Most organisations will, or should, have a code of ethics, conduct or behaviour. Many industries will also have a code of practice established by regulatory bodies or trade associations.
These codes generally have two components:
An aspirational section, which outlines the ideals to which it hopes to live up.
A list of rules or principles to which members will be expected to adhere.
The values embodied in these codes should be implemented in organisational policies and practices and reflected in the culture of the workplace.
Ethical behaviour and adherence to the principles of the codes begins at the very top of the organisation and applies to every member of the organisation. Ethics is the system of principles of right and wrong that govern morality and social conduct. The codes formalise, in writing, the values, conduct and behavioural expectations of the organisation/ industry and its members. It is not, however, enough to simply write out the code. If it is not communicated to all personnel, then the expectation that they adhere to is neither realistic nor fair.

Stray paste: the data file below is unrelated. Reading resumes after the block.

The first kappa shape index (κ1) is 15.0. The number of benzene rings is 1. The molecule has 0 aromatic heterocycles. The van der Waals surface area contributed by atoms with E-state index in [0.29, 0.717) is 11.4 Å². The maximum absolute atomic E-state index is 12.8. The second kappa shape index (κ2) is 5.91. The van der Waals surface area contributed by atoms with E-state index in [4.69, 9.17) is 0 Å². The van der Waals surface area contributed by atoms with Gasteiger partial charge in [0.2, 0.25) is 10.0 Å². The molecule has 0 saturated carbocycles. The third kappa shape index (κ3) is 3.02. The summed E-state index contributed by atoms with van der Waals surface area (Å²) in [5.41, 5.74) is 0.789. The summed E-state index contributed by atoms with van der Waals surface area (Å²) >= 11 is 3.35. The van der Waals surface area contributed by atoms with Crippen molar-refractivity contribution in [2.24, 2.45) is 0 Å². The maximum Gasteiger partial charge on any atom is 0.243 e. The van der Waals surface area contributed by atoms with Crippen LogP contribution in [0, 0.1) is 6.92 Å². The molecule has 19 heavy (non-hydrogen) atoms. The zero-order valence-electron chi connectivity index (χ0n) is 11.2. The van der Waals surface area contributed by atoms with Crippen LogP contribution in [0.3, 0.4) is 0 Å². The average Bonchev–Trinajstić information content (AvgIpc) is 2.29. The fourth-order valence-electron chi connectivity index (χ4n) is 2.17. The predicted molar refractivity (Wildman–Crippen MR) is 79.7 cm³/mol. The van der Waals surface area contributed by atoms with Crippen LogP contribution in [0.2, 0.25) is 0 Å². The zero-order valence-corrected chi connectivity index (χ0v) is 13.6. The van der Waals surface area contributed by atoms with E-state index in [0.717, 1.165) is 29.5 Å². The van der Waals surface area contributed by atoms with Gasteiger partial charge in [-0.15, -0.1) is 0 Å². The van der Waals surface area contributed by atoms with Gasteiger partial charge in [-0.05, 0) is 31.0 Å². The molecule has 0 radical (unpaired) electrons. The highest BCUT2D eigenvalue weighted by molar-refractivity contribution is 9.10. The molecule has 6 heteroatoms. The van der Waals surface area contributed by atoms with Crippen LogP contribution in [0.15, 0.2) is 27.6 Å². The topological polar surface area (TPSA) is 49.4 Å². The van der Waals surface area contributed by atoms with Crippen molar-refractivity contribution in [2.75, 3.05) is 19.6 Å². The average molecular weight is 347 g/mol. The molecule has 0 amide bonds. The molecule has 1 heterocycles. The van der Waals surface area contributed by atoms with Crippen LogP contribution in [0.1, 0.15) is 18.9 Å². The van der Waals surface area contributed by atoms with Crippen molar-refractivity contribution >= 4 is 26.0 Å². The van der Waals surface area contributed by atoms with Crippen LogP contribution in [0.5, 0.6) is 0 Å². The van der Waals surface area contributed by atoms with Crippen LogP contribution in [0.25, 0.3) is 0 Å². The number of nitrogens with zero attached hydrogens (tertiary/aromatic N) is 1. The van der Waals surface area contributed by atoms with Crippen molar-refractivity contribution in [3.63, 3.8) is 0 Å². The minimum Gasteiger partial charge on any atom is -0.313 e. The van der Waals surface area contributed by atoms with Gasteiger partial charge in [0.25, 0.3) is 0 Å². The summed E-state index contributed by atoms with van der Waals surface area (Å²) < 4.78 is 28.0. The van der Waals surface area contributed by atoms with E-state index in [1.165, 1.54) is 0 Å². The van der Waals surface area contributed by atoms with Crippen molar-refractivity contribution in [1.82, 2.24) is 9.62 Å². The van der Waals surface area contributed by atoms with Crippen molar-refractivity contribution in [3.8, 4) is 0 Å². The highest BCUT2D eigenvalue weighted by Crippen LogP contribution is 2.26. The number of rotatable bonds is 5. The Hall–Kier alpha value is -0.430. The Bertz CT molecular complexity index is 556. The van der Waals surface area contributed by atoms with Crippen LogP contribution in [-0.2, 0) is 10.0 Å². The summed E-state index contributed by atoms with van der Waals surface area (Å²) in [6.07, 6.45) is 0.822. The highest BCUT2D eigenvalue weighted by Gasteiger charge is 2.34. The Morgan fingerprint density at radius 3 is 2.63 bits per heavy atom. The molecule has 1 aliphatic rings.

Some business ethicists disagree that codes have any value. They believe that too much focus is put on the codes themselves, and that codes are not influential in managing workplace ethics. However, in an organisation where leadership behaviour demonstrably matches the expectations of the code and there is developing and continuing dialogue around the code’s values, then the code can act as a viable tool for managing organisational interactions.
Industries and organisations have responsibilities that go beyond a purely economic, profit-driven, self-interest focus to a concept of socioeconomic involvement. The organisation must consider its obligations with regard to the wider range of stakeholders—over and above the profit-making motive. These stakeholders include competitors, suppliers, the public, the financial sector, consumer/ political lobby groups, trade unions, local, state and...